Center for Internet Security (CIS) Releases New Election Technology Cybersecurity Supply Chain Guide
The guide identifies the most common attack types on supply chains and provides an analysis of each election infrastructure component, the supply chain threats impacting them, and mitigation approaches; the CIS guide was compiled with input from the broader election community to include election technology providers and the Cybersecurity & Infrastructure Security Agency (CISA).
EAST GREENBUSH, N.Y., Feb. 10, 2021 – The Center for Internet Security, Inc. (CIS®) released Managing Cybersecurity Supply Chain Risks in Election Technology: A Guide for Election Technology Providers today in response to a need identified by the broader election community. The guide is the first of its kind for the election technology industry and continues CIS’s approach of providing cybersecurity best practices for the election community.
The guide is intended to assist election technology providers in identifying the most significant cybersecurity supply chain risks for their products and choosing appropriate risk mitigation approaches for those risks. It also aids in the development and implementation of a meaningful supply chain risk management program.
The guide focuses on the cybersecurity risks involving hardware, firmware, and software that are in the election technology supply chain. In addition to IT that ships with election equipment, this also includes externally-sourced tools used to develop hardware and software in-house, such as software development kits, code libraries, IT infrastructure, and the tools used to create, manage, and maintain that infrastructure.
“Election officials and technology providers have identified the need for guidance on managing supply chain risk to address the large portion of election technology components that are obtained from upstream manufacturers and developers,” said Aaron Wilson, CIS Sr. Director of Election Security. “This guide provides a supply chain threat assessment of each major component of election infrastructure to identify risks and suggest mitigations based on the unique architectures of each component.”
Based on the threat assessment, the guide provides a set of attacker goals, the expected threat space, the most common attack types on supply chains, and an analysis of each election infrastructure component and the supply chain threats impacting them with mitigation approaches.
Managing Cybersecurity Supply Chain Risks in Election Technology also includes a non-technical overview of cybersecurity supply chain risk management, and describes a 5-step process for identifying and managing suppliers based on a prioritization of risk to election technology products and services:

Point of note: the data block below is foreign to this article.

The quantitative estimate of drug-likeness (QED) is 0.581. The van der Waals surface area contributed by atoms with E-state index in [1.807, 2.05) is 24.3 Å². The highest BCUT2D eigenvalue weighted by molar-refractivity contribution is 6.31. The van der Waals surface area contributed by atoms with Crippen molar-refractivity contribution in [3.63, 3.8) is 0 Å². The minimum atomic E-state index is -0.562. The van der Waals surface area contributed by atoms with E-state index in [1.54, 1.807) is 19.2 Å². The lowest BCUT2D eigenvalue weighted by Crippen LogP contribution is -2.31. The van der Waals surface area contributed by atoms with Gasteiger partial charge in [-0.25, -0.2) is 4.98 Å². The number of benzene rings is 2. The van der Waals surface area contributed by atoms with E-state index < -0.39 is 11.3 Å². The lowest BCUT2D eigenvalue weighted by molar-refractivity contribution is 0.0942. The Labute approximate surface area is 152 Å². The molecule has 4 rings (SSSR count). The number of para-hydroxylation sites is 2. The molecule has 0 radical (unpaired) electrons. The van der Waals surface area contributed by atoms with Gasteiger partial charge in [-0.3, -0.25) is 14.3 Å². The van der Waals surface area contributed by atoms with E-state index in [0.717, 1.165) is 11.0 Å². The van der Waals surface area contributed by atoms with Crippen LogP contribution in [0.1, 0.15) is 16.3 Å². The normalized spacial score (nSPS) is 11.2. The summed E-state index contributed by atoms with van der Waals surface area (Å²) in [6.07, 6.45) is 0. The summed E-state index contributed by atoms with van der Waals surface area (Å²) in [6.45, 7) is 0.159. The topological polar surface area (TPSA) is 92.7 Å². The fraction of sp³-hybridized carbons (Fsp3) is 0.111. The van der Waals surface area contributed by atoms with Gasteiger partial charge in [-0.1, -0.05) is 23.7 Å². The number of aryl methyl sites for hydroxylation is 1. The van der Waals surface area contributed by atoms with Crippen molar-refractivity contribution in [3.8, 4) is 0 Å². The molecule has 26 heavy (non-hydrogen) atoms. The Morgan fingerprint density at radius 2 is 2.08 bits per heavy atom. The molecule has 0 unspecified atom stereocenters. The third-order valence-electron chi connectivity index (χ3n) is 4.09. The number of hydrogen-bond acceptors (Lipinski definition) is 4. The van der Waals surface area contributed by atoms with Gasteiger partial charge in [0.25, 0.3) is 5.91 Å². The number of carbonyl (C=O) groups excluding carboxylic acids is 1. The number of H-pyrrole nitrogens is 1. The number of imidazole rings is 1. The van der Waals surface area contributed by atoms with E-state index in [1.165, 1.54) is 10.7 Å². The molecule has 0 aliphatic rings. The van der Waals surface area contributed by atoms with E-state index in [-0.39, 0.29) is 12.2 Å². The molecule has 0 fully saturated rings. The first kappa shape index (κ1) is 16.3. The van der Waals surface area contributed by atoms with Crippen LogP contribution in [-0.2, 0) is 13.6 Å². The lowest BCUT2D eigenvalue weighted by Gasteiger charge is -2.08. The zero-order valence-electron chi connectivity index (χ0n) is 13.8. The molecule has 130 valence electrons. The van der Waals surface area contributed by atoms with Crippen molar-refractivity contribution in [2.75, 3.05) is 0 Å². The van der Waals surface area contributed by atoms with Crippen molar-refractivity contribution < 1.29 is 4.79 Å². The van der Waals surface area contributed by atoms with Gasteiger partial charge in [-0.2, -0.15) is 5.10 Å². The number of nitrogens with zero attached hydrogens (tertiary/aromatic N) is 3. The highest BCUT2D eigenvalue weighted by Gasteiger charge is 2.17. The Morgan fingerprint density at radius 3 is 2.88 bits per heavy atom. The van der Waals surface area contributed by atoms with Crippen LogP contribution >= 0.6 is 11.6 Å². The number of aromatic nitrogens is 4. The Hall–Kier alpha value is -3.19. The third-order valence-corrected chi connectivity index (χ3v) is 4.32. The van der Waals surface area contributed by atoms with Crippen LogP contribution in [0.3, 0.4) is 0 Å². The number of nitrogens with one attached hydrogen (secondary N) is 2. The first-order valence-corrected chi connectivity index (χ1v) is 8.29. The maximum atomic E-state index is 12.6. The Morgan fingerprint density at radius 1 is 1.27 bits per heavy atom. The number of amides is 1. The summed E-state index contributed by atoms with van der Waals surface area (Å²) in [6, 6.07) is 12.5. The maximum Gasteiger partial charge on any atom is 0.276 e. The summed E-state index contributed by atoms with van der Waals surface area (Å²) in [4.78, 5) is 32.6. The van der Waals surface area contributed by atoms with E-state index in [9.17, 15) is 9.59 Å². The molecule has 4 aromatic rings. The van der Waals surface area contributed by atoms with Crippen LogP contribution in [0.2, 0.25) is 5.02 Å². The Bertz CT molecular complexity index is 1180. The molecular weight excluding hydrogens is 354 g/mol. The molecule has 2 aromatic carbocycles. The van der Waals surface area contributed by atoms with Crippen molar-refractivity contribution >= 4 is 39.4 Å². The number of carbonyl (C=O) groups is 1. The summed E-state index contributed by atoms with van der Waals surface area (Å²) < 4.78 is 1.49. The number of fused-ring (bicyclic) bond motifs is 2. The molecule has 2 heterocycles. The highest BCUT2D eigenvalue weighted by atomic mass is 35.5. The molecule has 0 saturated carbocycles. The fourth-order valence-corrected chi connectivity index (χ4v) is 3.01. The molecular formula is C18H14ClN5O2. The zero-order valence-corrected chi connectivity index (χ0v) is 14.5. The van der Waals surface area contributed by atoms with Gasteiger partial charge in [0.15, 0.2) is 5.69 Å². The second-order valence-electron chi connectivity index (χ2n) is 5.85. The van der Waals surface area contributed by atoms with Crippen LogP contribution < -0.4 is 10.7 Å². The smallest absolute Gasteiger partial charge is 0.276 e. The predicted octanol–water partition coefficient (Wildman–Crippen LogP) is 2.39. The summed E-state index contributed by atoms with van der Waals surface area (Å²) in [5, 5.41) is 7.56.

- Identify and document supply chain, including asset identification
- Assess risks to prioritize critical components and services as those facing the most significant threats
- Assess your relationships with suppliers relative to criticality of products and services
- Align and manage supplier relationships to manage risk
- Conduct ongoing assessment and monitoring of key dependencies associated with critical components
Just prior to this guide being finalized, the world learned of the SolarWinds supply chain attack. While currently, there is no evidence that the SolarWinds attack impacted election offices, the new CIS guide also provides a SolarWinds supply chain attack case study.
“While details around the SolarWinds attack are still forthcoming, we know that a defense-in-depth strategy of layering different risk mitigation approaches increases the chance of preventing or limiting supply chain attacks,” said Wilson. “The case study takes the viewpoint of an organization whose supplier has been successfully attacked, such as a customer of SolarWinds, and shows how to manage suppliers, limit the likelihood of successful attacks, and reduce the consequences when a successful attack occurs.”
Managing Cybersecurity Supply Chain Risks in Election Technology: A Guide for Election Technology Providers highlights the importance of reviewing and re-assessing suppliers at regular intervals and verifying and monitoring products prior to and during production, aiding in the development and implementation of a meaningful election technology supply chain risk management program.
CIS would like to thank the Democracy Fund for its generous support of this guide’s development.
You can find Managing Cybersecurity Supply Chain Risks in Election Technology: A Guide for Election Technology Providers and more Election Security Best Practices Resources on the CIS website: https://www.cisecurity.org/elections-resources/.
The Center for Internet Security, Inc. (CIS®) makes the connected world a safer place for people, businesses, and governments. We are a community-driven nonprofit, responsible for the CIS Controls® and CIS Benchmarks™, globally recognized best practices for securing IT systems and data. We lead a global community of IT professionals to continuously refine these standards to proactively safeguard against emerging threats. Our CIS Hardened Images® provide secure, on-demand, scalable computing environments in the cloud. CIS is home to the Multi-State Information Sharing and Analysis Center® (MS-ISAC®), the trusted resource for cyber threat prevention, protection, response, and recovery for U.S. State, Local, Tribal, and Territorial (SLTT) government entities, and the Election Infrastructure Information Sharing and Analysis Center® (EI-ISAC®), which supports the cybersecurity needs of U.S. election offices. To learn more, visit CISecurity.org or follow us on Twitter: @CISecurity.